We're a proximity marketing platform that leverages geofencing to deliver contextual offers and content to mobile users based on their current location. We have interest from agencies who want to partner/resell/integrate (API) for their clients. I'm interested to understand the typical business models in working with agencies as resellers.
There are three main models. Firstly, reciprocity, we recommend clients to your agency to partner with and the agency recommend clients back to buy your service. The value exchange needs to be equal, but when this works it usually forms the strongest of strategic partnerships. Secondly, there is a commission structure. The main challenge for this model is often an agency is developing tens or hundreds of thousands through their sales to clients yet the commissions from products are often only hundreds or thousands and whilst they provides a passive income, by themselves the commissions are not lucrative enough. Also it’s hard to remain front of mind with the Agency account or sales teams. The third model is created by creating a value added partner programme. Where on top of commissions, because the agency, has been trained and certified in your product they can also benefit from an introduction to new clients, from the partner product, where they can sell the their services on top of the commissions they make from integrating the partner. Most CMS, hosting or ecommerce vendors have these types of programs. Happy to pick up more details on these on a call.
Answered 4 years ago
I've been in a similar situation in the past and the single biggest challenge I found was that reselling a 3rd party service was not a core business development priority for the partner agency.
To overcome this I'd advise that you find the no-brainer proposition that makes it one.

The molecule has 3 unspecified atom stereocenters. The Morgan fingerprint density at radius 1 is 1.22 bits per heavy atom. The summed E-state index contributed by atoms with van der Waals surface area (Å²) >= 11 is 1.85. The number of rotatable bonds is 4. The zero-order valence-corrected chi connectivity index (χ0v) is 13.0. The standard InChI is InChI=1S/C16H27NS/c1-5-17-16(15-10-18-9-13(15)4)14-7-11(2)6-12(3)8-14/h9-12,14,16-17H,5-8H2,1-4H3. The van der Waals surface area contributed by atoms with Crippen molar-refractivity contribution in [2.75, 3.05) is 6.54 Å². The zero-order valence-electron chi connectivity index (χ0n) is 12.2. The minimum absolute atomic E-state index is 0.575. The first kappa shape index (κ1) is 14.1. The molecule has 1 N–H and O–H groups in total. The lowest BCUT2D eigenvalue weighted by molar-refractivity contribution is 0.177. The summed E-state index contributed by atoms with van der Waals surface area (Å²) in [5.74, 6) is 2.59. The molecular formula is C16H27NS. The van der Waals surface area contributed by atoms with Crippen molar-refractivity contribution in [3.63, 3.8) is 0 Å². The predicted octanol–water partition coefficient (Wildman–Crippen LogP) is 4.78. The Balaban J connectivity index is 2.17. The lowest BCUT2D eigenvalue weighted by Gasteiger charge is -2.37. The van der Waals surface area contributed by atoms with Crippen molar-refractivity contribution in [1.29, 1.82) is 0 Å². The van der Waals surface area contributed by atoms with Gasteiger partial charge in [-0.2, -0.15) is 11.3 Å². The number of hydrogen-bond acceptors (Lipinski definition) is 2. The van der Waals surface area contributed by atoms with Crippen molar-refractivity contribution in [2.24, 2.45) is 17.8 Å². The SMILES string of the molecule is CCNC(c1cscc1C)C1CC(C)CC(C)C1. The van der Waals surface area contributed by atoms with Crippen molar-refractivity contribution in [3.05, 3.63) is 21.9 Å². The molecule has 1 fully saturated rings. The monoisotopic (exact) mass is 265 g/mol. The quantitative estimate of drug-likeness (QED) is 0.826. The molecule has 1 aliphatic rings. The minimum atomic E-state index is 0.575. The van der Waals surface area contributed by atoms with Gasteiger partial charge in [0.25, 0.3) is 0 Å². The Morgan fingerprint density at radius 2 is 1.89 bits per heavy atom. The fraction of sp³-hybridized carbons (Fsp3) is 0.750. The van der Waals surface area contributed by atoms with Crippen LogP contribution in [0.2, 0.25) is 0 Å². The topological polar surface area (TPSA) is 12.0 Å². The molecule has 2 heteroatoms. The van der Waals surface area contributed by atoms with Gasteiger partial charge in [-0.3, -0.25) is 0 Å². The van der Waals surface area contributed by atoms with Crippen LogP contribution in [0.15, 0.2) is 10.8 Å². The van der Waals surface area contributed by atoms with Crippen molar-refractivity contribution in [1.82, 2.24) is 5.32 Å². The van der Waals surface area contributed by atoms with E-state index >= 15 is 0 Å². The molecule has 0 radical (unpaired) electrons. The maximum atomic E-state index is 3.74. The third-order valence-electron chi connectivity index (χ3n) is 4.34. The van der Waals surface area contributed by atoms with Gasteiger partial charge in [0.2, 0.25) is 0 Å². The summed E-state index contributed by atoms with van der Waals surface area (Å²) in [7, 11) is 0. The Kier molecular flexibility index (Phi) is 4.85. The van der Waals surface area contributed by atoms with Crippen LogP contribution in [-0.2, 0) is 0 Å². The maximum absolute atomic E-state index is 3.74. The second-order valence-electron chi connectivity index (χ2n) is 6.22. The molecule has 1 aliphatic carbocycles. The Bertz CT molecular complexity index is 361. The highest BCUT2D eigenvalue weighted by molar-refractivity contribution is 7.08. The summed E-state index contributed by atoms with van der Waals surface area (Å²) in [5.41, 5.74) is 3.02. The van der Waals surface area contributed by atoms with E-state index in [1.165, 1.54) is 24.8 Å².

A few years back a British insurance company wanted to offer to offer a new policy to insure your set of golf clubs for £35 per annum.
On the face of it, this was a non-starter. Few sets of golf clubs are worth more than £35 and those that are, are typically covered or itemised on existing home contents insurance policies.
The project was a huge success because the no-brainer proposition was identified and a partnership marketing approach adopted.
In return for the £35, the policyholder received the following free benefits:
6 Nike golf balls
A Calloway cap
A free round of golf at any DeVere club
4x two for one vouchers to use at most courses
The perceived value of these free benefits was over £200.
The benefits were all obtained free of charge.
Nike and Calloway were happy to do a sampling exercise to their target market. very few people play gold lone, so the vouchers were, at worse, cost neutral.
So, find partners who also want to reach the agencies you are targetting woth non-competing products or services. (e.g. trade magazine subscriptions) and create a "welcome bundle" of benefits that cost you little or nothing.
Find a remuneration model that is tied to usage. If you don't show this confidence then a prospective partner won't either.
I have my own a framework called APELA (Awareness, Perception, Engagement, Loyalty and Advocacy). I'd be happy to provide you with more over a call and follow up with a summary of our call with recommendations.
Answered 4 years ago
I would share my personal experience with you for this question.
I would recommend you the auctionon model.
The Auction model
The auction model is synonymous with eBay, these days, but of course auctions have existed for hundreds and hundreds of years. The tulip market in Amsterdam is one of the more famous examples. There are numerous different types of auction, from English, to Dutch, Vickrey, Sealed Bid, etc., and they all share certain characteristics: the price of the good is not fixed; each individual assesses the value of the good independently; final value is determined via competitive bids. This business model has become very popular in recent years as the Internet has helped to broaden its appeal.
For further queries consult me
Answered 4 years ago